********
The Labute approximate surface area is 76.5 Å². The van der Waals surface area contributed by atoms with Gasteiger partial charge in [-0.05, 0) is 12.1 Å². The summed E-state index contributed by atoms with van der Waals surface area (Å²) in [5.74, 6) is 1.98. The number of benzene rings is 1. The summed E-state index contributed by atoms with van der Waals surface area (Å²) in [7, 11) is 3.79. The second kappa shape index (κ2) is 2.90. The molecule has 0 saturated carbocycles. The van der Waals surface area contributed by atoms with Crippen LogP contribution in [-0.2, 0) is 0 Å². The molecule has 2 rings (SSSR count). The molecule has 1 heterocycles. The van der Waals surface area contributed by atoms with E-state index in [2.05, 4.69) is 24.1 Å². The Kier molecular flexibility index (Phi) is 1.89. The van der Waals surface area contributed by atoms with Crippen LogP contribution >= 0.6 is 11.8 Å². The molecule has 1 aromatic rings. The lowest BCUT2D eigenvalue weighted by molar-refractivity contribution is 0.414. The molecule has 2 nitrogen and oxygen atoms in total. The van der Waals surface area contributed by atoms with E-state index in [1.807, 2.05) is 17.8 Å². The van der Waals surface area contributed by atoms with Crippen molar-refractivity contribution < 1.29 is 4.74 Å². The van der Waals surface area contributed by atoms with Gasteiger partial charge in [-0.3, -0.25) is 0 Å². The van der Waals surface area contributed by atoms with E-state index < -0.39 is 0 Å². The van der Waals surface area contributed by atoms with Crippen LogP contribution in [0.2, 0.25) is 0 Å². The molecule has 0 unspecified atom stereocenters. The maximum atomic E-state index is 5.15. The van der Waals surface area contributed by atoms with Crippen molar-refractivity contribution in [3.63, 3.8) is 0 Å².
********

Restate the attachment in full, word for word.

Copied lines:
The Labute approximate surface area is 76.5 Å². The van der Waals surface area contributed by atoms with Gasteiger partial charge in [-0.05, 0) is 12.1 Å². The summed E-state index contributed by atoms with van der Waals surface area (Å²) in [5.74, 6) is 1.98. The number of benzene rings is 1. The summed E-state index contributed by atoms with van der Waals surface area (Å²) in [7, 11) is 3.79. The second kappa shape index (κ2) is 2.90. The molecule has 0 saturated carbocycles. The van der Waals surface area contributed by atoms with Crippen LogP contribution in [-0.2, 0) is 0 Å². The molecule has 2 rings (SSSR count). The molecule has 1 heterocycles. The van der Waals surface area contributed by atoms with E-state index in [2.05, 4.69) is 24.1 Å². The Kier molecular flexibility index (Phi) is 1.89. The van der Waals surface area contributed by atoms with Crippen LogP contribution >= 0.6 is 11.8 Å². The molecule has 1 aromatic rings. The lowest BCUT2D eigenvalue weighted by molar-refractivity contribution is 0.414. The molecule has 2 nitrogen and oxygen atoms in total. The van der Waals surface area contributed by atoms with E-state index in [1.807, 2.05) is 17.8 Å². The van der Waals surface area contributed by atoms with Crippen molar-refractivity contribution < 1.29 is 4.74 Å². The van der Waals surface area contributed by atoms with Gasteiger partial charge in [-0.3, -0.25) is 0 Å². The van der Waals surface area contributed by atoms with E-state index < -0.39 is 0 Å². The van der Waals surface area contributed by atoms with Crippen LogP contribution in [0.2, 0.25) is 0 Å². The molecule has 0 unspecified atom stereocenters. The maximum atomic E-state index is 5.15. The van der Waals surface area contributed by atoms with Crippen molar-refractivity contribution in [3.63, 3.8) is 0 Å².